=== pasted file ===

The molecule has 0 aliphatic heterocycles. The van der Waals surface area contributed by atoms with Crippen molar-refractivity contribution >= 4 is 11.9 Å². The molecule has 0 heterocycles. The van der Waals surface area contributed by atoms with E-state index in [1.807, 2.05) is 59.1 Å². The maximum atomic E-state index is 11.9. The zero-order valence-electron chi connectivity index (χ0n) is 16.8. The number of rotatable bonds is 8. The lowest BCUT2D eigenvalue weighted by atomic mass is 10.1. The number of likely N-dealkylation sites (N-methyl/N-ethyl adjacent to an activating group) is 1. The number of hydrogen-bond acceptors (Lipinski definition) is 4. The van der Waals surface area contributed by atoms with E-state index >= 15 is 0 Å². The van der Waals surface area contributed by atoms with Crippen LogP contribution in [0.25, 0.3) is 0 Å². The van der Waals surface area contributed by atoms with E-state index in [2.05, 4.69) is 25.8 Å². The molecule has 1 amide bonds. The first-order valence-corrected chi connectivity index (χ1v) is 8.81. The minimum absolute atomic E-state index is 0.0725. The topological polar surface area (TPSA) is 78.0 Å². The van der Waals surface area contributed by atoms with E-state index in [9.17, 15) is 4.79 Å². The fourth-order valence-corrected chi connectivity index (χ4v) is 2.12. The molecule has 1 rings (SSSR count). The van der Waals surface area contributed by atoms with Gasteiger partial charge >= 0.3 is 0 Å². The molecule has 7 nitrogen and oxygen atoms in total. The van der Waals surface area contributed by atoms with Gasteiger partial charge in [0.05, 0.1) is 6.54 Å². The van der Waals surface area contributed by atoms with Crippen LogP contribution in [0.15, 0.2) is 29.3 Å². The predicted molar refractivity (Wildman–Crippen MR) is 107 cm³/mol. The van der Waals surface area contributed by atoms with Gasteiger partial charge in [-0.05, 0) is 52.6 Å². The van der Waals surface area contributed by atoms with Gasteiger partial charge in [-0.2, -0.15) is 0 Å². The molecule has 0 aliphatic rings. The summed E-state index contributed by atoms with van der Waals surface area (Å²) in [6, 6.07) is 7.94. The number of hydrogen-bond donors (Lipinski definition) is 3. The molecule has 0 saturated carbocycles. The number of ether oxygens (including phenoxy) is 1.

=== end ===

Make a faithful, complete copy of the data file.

The molecule has 0 aliphatic heterocycles. The van der Waals surface area contributed by atoms with Crippen molar-refractivity contribution >= 4 is 11.9 Å². The molecule has 0 heterocycles. The van der Waals surface area contributed by atoms with E-state index in [1.807, 2.05) is 59.1 Å². The maximum atomic E-state index is 11.9. The zero-order valence-electron chi connectivity index (χ0n) is 16.8. The number of rotatable bonds is 8. The lowest BCUT2D eigenvalue weighted by atomic mass is 10.1. The number of likely N-dealkylation sites (N-methyl/N-ethyl adjacent to an activating group) is 1. The number of hydrogen-bond acceptors (Lipinski definition) is 4. The van der Waals surface area contributed by atoms with E-state index >= 15 is 0 Å². The van der Waals surface area contributed by atoms with Crippen LogP contribution in [0.25, 0.3) is 0 Å². The van der Waals surface area contributed by atoms with E-state index in [2.05, 4.69) is 25.8 Å². The molecule has 1 amide bonds. The first-order valence-corrected chi connectivity index (χ1v) is 8.81. The minimum absolute atomic E-state index is 0.0725. The topological polar surface area (TPSA) is 78.0 Å². The van der Waals surface area contributed by atoms with E-state index in [9.17, 15) is 4.79 Å². The fourth-order valence-corrected chi connectivity index (χ4v) is 2.12. The molecule has 1 rings (SSSR count). The van der Waals surface area contributed by atoms with Gasteiger partial charge >= 0.3 is 0 Å². The molecule has 7 nitrogen and oxygen atoms in total. The van der Waals surface area contributed by atoms with Gasteiger partial charge in [0.05, 0.1) is 6.54 Å². The van der Waals surface area contributed by atoms with Crippen LogP contribution in [0.15, 0.2) is 29.3 Å². The predicted molar refractivity (Wildman–Crippen MR) is 107 cm³/mol. The van der Waals surface area contributed by atoms with Gasteiger partial charge in [-0.05, 0) is 52.6 Å². The van der Waals surface area contributed by atoms with Gasteiger partial charge in [-0.2, -0.15) is 0 Å². The molecule has 0 aliphatic rings. The summed E-state index contributed by atoms with van der Waals surface area (Å²) in [6, 6.07) is 7.94. The number of hydrogen-bond donors (Lipinski definition) is 3. The molecule has 0 saturated carbocycles. The number of ether oxygens (including phenoxy) is 1.